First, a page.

But the Doobies haven’t even been nominated before this year, which seems more like an oversight than anything else, not because they were so innovative or memorable but because they belong to a genre and generation that has been overly rewarded by the R&R HoF. So here, at last, they are.

What Makes Them Different: Maybe one reason the Doobies haven’t been recognized till now is that they were really two different bands, turning their personnel (and sound) almost entirely over between 1971’s Doobie Brothers, with its NorCal choogling boogie, and the yacht rock of 1980’s Minute by Minute (their last real album before the inevitable sporadic reunion records).  Ponytailed guitarist Patrick Simmons was the only connective tissue between the two. There aren’t a lot of bands that can survive turning over their frontman and lead songwriter, but the Doobies actually got stronger, at least in terms of the pop charts, when Michael McDonald took the helm.

McDonald, by the way, initially joined the band as a temporary touring member when original lead singer Tom Johnston took sick with an ulcer. McDonald was recommended by guitarist Jeff "Skunk" Baxter, who had worked with him in Steely Dan. Baxter, of course, is the former chair of the Civilian Advisory Board for Ballistic Missile Defense.

The most singular record in the Doobies’ career is Simmons’ “Black Water,” which went to Number One in 1974. With its use of wind chimes and viola as lead instruments, and an a cappellla bridge that producer Ted Templeman later claimed he stole from his old vocal group Harper’s Bizarre, “Black Water” didn’t sound like anything else on the radio in 1974. It still doesn't sound like anything else on the radio. The Doobies really didn’t know what to do with it: “Black Water” initially surfaced as the B-side to the lead single from What Were Once Vices Are Now Habits; after the album seemed to have stiffed, “Black Water” was the third single released, and the Doobies had their first Number One hit.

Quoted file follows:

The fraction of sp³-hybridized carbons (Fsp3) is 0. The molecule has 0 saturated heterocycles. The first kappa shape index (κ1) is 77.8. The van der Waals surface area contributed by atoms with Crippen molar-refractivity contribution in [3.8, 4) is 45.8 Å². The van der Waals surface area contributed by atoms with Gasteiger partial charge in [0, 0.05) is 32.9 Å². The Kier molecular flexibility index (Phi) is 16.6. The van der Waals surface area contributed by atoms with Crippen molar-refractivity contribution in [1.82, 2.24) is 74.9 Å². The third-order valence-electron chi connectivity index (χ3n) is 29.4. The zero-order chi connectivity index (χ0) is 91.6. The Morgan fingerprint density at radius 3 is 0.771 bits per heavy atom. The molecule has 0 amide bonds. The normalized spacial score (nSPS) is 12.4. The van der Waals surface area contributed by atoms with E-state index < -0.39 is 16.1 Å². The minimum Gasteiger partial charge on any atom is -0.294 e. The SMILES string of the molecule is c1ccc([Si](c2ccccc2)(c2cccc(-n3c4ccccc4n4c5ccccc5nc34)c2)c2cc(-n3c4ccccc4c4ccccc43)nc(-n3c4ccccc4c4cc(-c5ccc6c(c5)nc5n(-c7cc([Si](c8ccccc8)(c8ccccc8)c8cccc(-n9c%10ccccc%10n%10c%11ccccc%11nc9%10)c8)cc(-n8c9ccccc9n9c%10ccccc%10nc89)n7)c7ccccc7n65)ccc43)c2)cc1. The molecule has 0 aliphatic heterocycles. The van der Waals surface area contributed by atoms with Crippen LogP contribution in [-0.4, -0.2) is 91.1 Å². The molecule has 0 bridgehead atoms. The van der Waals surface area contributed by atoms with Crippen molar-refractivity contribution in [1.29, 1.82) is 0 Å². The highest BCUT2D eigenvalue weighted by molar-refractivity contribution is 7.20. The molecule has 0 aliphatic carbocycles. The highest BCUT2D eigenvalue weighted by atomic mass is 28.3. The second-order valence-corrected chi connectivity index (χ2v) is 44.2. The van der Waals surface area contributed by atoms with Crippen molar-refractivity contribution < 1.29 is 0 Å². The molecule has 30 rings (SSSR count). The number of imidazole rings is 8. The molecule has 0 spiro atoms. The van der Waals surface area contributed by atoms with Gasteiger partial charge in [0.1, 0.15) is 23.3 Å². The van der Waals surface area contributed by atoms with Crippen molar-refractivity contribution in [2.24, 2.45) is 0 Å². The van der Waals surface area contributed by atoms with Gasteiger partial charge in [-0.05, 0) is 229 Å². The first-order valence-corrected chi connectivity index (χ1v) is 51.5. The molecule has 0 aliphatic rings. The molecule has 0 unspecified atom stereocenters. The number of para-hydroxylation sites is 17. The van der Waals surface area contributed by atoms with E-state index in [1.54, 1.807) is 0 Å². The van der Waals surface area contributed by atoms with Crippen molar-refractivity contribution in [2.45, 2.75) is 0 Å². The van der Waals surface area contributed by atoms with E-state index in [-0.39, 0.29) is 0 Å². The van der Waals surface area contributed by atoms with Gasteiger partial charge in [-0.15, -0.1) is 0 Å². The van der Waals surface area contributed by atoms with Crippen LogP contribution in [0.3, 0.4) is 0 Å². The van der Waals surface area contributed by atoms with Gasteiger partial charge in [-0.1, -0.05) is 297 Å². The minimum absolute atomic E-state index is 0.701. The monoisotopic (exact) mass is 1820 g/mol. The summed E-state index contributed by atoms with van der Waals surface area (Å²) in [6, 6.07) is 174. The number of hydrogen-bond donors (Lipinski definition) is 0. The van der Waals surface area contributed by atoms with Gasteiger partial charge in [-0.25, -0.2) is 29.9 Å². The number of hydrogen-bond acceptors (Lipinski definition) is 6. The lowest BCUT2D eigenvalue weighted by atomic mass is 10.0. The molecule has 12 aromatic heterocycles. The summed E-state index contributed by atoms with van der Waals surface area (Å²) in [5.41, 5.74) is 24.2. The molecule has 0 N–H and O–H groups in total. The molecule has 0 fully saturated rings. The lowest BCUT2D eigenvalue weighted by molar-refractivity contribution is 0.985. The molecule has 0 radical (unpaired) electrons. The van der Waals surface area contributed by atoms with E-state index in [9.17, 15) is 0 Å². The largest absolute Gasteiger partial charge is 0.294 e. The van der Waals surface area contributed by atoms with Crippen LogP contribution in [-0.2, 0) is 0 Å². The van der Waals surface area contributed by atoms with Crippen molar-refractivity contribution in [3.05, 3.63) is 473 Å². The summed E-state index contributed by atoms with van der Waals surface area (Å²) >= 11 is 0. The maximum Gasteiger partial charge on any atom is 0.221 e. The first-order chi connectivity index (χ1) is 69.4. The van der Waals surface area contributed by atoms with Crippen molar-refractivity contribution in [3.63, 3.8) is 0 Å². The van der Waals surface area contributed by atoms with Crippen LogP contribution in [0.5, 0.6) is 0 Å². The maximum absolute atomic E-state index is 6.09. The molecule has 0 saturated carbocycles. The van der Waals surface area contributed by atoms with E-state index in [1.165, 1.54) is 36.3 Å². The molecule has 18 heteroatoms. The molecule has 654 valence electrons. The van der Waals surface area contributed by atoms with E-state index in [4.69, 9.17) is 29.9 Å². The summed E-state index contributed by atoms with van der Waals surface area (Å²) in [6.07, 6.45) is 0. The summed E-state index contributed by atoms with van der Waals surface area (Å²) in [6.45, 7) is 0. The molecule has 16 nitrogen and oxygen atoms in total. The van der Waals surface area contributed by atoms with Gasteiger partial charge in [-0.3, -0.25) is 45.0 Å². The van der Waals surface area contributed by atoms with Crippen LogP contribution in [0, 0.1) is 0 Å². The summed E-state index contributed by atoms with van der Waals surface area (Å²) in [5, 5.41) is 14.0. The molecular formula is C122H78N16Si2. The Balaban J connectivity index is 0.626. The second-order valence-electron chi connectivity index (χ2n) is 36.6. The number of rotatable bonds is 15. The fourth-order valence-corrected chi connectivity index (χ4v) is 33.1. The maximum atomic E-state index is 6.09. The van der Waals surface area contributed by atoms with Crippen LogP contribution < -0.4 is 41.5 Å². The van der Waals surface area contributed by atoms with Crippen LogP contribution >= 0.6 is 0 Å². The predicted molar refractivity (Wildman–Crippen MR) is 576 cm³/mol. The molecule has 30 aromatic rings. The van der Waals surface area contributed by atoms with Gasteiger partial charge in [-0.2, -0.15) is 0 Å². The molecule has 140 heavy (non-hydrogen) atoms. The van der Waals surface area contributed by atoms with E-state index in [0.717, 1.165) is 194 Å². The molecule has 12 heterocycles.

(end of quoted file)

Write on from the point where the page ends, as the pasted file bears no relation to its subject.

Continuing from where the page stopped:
By the Numbers: Six platinum studio albums, including one Number One (Minute by Minute); 16 Top Forty hits, five top Tens, including two number Ones (“Black Water,”  “What a Fool Believes”)

Will They Get In? This is maybe the biggest no-brainer on the ballot. The Hall of Fame has been exceptionally kind to bands like the Doobie Brothers.

Should They Get In? Not a lot of bands encapsulate two little eras of rock music, but the Doobies were one of the best of the post-hippie bands of the early 1970s and one of the best of the yacht rock acts of the late 1970s. And “Black Water” still sounds like magic. What the heck, I’m in a good mood: I’ll vote YES for the Doobie Brothers.



Monday, February 18, 2019

Crazy for Trying

Greatest Songs of the 20th Century
"Crazy" (Willie Nelson, 1961)

On June 14, 1961, just as her single “I Fall to Pieces” was slowly climbing the charts, Patsy Cline and her brother Sam were in a car accident in Nashville. The impact threw Cline into the windshield, nearly killing her. When help arrived, Patsy insisted that the other car's driver be treated first, but ended up instead watching the other driver die. Cline spent a month in the hospital, with a broken wrist and dislocated hip, as well as a somewhat disfiguring cut across her forehead that required stitches.

But she had to go back to work.  On August 17, Cline stood on crutches and tried to negotiate a new song, “Crazy,” by Willie Nelson. Nelson had just moved to Nashville in 1960, but had already landed “Hello Walls” with Faron Young and “Night Life” with Ray Price. He had written those songs, as well as “Crazy,” in one two-week writing binge while he was still living in Houston.